The Free Lance editorial board has long been advocating that
local government agencies consider the region in their planning and
reach out to their neighbors to the north to discuss projects.
The Free Lance editorial board has long been advocating that local government agencies consider the region in their planning and reach out to their neighbors to the north to discuss projects.
The idea, of course, is that development proposals like building thousands of homes at El Rancho San Benito, road projects like fixing Highway 25 and businesses proposals like the former Miwok casino project, have effects on the quality of life in the South Valley that don’t end at the county line.
Now, thankfully, Santa Clara and San Benito counties are about to complete an agreement aimed at cutting regional traffic disputes off at the pass.
The Council of Governments – the county’s transportation planning agency – is proposing quarterly meetings with the Santa Clara Valley Transportation Agency to discuss transportation issues. With increasing pressure on Highways 152, 156 and 25, it’s an opportune time to establish such a forum.
Unfortunately, it took a major miscommunication to make it happen. Controversy erupted over the summer when the VTA chose a flyover design to alleviate congestion at the notorious Don Pacheco Y intersection – on holidays and get-away Fridays, eastbound traffic backs up 13 miles to Gilroy as “good Samaritan” drivers stop on the freeway to let westbound drivers turn left toward Hollister. Local officials were caught off guard by a proposal, worried the design would increase truck traffic on San Benito County roads and protested vociferously.
Santa Clara County Supervisor Don Gage blustered that San Benito County’s objections could jeopardize the delicate funding patchwork in place to pay for the $28 million flyover. Local officials said that the 800-pound gorilla to the north didn’t care what happened to poor little San Benito County and wanted money to pay for the impact of traffic coming our way. Locals, fed up with sitting in traffic for hours and risking their lives to cross 152, threw their arms up in disgust as the political dust-up seemed on the verge of delaying, yet again, a project that is long overdue.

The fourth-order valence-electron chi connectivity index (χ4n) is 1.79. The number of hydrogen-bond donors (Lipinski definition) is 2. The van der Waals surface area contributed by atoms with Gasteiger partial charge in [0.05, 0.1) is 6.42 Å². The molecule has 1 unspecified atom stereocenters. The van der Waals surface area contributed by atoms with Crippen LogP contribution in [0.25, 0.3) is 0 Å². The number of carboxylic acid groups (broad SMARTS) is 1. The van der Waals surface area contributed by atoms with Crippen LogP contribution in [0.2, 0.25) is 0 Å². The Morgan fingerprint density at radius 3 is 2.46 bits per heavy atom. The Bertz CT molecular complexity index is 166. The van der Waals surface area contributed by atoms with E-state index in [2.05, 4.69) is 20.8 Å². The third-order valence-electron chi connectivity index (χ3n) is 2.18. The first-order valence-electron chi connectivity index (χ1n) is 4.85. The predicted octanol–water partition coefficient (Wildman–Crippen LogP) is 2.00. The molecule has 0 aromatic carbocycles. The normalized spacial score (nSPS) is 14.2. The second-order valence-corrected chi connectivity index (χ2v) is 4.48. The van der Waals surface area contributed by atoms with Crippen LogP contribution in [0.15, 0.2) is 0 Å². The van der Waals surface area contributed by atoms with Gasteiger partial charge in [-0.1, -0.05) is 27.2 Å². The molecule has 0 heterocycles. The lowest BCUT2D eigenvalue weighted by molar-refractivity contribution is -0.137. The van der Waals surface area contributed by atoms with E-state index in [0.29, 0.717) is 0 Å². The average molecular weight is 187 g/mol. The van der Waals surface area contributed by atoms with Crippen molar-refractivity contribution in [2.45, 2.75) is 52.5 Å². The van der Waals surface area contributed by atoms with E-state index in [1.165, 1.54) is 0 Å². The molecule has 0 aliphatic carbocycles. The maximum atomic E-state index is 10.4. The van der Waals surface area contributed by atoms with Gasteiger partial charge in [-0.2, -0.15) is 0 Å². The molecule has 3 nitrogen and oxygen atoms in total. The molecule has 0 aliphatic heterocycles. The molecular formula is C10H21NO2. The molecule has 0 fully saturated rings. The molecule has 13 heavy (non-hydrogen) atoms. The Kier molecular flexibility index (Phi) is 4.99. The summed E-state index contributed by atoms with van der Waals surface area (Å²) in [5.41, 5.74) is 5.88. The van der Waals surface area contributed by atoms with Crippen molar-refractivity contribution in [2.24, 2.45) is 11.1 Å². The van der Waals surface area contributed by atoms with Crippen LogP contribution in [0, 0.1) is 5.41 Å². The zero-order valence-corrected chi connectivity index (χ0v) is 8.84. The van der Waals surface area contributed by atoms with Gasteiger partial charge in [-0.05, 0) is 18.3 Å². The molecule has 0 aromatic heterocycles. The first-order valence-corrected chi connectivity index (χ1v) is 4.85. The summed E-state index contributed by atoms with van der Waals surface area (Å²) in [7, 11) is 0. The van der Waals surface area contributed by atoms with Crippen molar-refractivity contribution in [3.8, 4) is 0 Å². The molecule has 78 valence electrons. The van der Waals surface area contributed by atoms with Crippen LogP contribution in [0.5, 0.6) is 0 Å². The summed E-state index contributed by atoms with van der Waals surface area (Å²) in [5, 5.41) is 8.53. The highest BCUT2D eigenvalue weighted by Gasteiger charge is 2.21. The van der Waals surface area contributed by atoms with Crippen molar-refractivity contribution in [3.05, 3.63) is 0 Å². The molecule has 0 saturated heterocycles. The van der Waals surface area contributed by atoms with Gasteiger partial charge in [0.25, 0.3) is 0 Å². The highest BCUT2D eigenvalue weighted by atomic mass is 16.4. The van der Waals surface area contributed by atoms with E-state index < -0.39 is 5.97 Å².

Since then, San Benito County’s opposition has cooled and our leaders saw the light when it comes to talking about projects with regional impacts.
“I think the design of the flyover is pretty well established,” COG Director Pat Loe said. “What we have to do is move forward – open the lines of communication so this doesn’t happen in the future.”
The VTA in April will consider adopting a memorandum of understanding that would formalize the meetings. It should do so without hesitation because, like it or not, our fortunes are tied together. And, what we need are leaders who cooperate to ensure their constituents’ needs are met. What we don’t need is cross-border miscommunications and political fights that wind up only hurting the people who drive on our over-crowded and dangerous roads.
Let’s hope this serves as a model for cooperation between the two counties because the Pacheco Y surely won’t be the only project coming down the turnpike that will affect all of South Valley.